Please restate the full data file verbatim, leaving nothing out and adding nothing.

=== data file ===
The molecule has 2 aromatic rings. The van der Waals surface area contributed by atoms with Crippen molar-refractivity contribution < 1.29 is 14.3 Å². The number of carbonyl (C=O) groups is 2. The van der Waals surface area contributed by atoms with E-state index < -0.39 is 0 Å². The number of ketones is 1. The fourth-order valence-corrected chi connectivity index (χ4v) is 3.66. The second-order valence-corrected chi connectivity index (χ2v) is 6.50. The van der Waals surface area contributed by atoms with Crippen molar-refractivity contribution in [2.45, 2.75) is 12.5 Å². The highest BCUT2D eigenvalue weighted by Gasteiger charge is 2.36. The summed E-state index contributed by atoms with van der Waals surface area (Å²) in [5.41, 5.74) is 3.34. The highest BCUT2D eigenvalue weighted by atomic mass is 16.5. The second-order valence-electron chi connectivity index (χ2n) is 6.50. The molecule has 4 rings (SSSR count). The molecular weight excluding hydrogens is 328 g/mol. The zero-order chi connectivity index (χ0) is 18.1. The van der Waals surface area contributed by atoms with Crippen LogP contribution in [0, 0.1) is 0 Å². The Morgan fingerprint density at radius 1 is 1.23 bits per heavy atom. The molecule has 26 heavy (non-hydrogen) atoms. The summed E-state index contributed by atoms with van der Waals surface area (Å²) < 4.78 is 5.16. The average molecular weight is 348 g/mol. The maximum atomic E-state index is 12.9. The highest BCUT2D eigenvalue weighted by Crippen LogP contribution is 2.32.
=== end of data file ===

The molecule has 2 aromatic rings. The van der Waals surface area contributed by atoms with Crippen molar-refractivity contribution < 1.29 is 14.3 Å². The number of carbonyl (C=O) groups is 2. The van der Waals surface area contributed by atoms with E-state index < -0.39 is 0 Å². The number of ketones is 1. The fourth-order valence-corrected chi connectivity index (χ4v) is 3.66. The second-order valence-corrected chi connectivity index (χ2v) is 6.50. The van der Waals surface area contributed by atoms with Crippen molar-refractivity contribution in [2.45, 2.75) is 12.5 Å². The highest BCUT2D eigenvalue weighted by Gasteiger charge is 2.36. The summed E-state index contributed by atoms with van der Waals surface area (Å²) in [5.41, 5.74) is 3.34. The highest BCUT2D eigenvalue weighted by atomic mass is 16.5. The second-order valence-electron chi connectivity index (χ2n) is 6.50. The molecule has 4 rings (SSSR count). The molecular weight excluding hydrogens is 328 g/mol. The zero-order chi connectivity index (χ0) is 18.1. The van der Waals surface area contributed by atoms with Crippen LogP contribution in [0, 0.1) is 0 Å². The Morgan fingerprint density at radius 1 is 1.23 bits per heavy atom. The molecule has 26 heavy (non-hydrogen) atoms. The summed E-state index contributed by atoms with van der Waals surface area (Å²) < 4.78 is 5.16. The average molecular weight is 348 g/mol. The maximum atomic E-state index is 12.9. The highest BCUT2D eigenvalue weighted by Crippen LogP contribution is 2.32.